Why I turned down the National Health Service Corps (NHSC) Loan Repayment
The National Health Service Corps Loan Repayment Program can be a great opportunity to pay back your student loans. I was very excited to apply for the program and was even more excited when I was accepted. Unfortunately, in the end, I chose to turn down the NHSC loan repayment. In this post I will discuss the application process and why I declined the money.
What is the application process?
Before you start your application, you need to make sure your site is already approved for the program or determine if it would be and get your site to apply (this is a big extra step and can be a pain). Luckily for me, my workplace was already approved. Once your program is approved it will be assigned a Health Professional Shortage Area (HPSA) score. The higher the score, the better your chance of receiving an award. You can look up your site here.
The application process opens twice a year, typically in March and November (dates vary, it was on 3/22/21 for me), and you have a month to apply. You will need to submit your loan information so make sure you have this ready from your loan servicer.
Awards are typically given out 4-5 months after the application closes (July for me). At that point, you must decide if you are going to accept. Once you do, things need to get signed on the NHSC side. There is usually some delay here before your 2-year commitment starts. Mine was towards the end of August. Even if you decide to accept the money, you still have 60-days to change your mind. The money gets transferred to your bank account in a lump sum approximately 90-days after you start your commitment.
So, I just did all that work to get into the program. Why did I then turn it down?
Once that money is in your account, you are committed for two years. You are limited in the number of days off you can take off each year and are required to meet hourly requirements per week. Even if you work full time but only three days a week, you only qualify as part-time with the NHSC. 3-12 hour shifts don’t count as full-time. This was a big hit for me as part-time status halved the amount of payback I was getting. I am also not a fan of limited vacations and required work hours, so this was definitely a deterrent.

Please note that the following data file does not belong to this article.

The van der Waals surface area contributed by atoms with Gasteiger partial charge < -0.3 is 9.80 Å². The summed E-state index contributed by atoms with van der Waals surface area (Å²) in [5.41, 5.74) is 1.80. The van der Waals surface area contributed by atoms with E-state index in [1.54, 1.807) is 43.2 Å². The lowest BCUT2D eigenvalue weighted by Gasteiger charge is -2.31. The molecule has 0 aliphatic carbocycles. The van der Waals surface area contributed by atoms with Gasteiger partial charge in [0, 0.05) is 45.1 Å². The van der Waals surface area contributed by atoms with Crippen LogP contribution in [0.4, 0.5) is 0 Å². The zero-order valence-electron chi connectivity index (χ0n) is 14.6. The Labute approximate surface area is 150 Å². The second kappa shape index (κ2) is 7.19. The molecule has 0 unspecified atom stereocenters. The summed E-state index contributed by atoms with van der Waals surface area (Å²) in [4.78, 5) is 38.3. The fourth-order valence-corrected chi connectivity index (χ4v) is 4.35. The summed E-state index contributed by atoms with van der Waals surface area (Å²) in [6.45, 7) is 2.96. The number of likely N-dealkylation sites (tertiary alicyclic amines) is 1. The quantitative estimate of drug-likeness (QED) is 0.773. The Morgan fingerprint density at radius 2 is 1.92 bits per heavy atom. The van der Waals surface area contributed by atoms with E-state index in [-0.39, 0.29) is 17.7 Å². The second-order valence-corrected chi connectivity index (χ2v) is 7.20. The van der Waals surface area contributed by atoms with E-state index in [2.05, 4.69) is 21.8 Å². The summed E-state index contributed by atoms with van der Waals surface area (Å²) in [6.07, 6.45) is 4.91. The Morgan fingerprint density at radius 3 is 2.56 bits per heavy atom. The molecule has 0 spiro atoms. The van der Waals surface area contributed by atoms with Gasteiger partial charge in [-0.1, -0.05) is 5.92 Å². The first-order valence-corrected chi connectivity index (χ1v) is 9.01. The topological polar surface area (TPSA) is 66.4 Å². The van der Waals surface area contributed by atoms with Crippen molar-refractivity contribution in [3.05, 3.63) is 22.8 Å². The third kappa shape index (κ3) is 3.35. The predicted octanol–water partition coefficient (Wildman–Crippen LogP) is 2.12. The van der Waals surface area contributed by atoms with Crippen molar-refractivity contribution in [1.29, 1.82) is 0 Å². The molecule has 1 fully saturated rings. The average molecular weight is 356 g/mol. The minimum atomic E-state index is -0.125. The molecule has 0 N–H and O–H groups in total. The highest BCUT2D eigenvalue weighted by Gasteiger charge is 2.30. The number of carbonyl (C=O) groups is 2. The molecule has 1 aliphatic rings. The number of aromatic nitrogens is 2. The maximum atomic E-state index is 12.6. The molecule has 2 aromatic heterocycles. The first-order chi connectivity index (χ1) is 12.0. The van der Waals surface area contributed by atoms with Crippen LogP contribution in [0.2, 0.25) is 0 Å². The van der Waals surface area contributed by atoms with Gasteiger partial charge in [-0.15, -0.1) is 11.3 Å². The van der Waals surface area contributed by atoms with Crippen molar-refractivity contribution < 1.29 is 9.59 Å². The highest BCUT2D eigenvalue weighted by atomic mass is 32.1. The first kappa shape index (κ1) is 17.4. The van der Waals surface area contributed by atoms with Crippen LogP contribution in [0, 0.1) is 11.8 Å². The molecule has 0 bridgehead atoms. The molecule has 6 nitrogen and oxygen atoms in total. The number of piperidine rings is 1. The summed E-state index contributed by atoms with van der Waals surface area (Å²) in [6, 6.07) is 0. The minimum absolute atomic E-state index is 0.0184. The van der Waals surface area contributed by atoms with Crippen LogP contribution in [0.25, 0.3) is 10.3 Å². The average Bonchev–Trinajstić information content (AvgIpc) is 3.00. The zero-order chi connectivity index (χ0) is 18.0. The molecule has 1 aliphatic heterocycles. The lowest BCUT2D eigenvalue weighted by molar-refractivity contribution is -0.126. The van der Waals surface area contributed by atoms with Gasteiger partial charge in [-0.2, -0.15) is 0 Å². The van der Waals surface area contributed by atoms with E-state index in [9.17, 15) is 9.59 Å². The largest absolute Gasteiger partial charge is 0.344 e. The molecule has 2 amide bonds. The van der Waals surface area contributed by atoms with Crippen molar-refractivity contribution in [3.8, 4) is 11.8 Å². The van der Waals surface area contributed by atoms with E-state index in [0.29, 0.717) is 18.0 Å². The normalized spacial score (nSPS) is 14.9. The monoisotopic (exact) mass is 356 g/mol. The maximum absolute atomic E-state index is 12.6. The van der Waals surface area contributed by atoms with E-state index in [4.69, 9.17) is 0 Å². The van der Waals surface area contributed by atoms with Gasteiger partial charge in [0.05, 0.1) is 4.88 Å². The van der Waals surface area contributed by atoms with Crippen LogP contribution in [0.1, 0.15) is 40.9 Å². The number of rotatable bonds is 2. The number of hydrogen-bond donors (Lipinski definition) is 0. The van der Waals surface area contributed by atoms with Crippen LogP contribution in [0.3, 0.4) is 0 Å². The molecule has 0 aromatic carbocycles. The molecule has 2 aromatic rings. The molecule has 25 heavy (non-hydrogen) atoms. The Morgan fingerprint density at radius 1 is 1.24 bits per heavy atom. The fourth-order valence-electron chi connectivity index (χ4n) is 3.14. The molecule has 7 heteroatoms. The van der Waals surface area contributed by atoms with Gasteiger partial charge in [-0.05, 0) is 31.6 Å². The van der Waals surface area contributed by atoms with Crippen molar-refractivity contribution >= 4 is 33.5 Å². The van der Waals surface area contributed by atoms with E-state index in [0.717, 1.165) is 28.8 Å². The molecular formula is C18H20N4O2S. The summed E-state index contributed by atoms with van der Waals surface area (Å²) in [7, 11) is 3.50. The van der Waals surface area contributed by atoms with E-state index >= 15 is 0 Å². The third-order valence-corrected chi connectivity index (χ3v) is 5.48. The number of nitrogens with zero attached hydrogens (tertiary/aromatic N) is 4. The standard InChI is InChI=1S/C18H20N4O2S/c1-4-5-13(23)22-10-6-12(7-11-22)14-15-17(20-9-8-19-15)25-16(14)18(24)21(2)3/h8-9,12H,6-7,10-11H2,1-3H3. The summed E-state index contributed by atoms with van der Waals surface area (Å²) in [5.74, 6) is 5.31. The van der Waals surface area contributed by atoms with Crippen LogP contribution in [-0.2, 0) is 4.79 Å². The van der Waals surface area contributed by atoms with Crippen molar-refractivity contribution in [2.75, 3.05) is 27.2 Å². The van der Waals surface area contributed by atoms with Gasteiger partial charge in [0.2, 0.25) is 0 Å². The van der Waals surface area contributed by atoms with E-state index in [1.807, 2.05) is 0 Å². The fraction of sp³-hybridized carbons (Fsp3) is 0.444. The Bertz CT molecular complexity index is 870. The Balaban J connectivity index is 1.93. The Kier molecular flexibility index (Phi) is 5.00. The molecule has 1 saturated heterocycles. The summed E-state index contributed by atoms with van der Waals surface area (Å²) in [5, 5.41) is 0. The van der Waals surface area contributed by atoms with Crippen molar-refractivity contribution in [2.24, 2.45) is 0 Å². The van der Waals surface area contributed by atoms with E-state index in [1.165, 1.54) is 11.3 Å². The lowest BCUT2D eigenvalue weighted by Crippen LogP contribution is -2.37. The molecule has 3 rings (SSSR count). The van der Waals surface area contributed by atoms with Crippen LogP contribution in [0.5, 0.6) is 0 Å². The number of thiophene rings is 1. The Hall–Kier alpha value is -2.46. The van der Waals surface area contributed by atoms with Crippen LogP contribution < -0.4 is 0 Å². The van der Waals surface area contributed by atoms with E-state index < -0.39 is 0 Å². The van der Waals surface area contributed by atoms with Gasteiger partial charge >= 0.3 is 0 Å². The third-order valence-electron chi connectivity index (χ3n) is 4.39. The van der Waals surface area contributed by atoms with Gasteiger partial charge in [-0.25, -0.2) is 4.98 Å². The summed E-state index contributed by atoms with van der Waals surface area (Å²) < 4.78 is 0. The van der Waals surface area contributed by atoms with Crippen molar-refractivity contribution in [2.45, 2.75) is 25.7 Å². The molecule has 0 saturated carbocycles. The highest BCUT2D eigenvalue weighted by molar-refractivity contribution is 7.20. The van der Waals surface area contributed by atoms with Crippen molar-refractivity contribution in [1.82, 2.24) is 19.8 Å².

Well two years doesn’t seem like a long time, I had already been at my job for a year before my commitment was set to start. By that time, the honeymoon period had worn off and COVID-19 surges were in full swing. The feeling of being trapped another two years was daunting and $25,000 wasn’t enough to pay off that feeling (especially after I knocked $53,000 off my loans in just one year).
Alright, well if I can’t make it two years I can always just leave, right?
This is what sealed the deal for me. I calculated what I would owe if I left after one year…~$60,000 back. WHAT?! The penalties for not completing your commitment are suffocating. Life changes fast and I didn’t want to be stuck with a massive bill if I needed to make a change. I understand that the program wants people to honor their commitments, but the penalties are next level!
Do I regret my decision?
Nope. Freedom to make changes in my life is extremely important to me. Though being debt-free is paramount to that freedom, $25,000 wasn’t enough to change my mind. The NHSC is a great program with a great mission. It just wasn’t right for me at this point in my career. I would encourage anyone who is interested to apply, just make sure you understand what you are committing to and it is something you can fit your life around!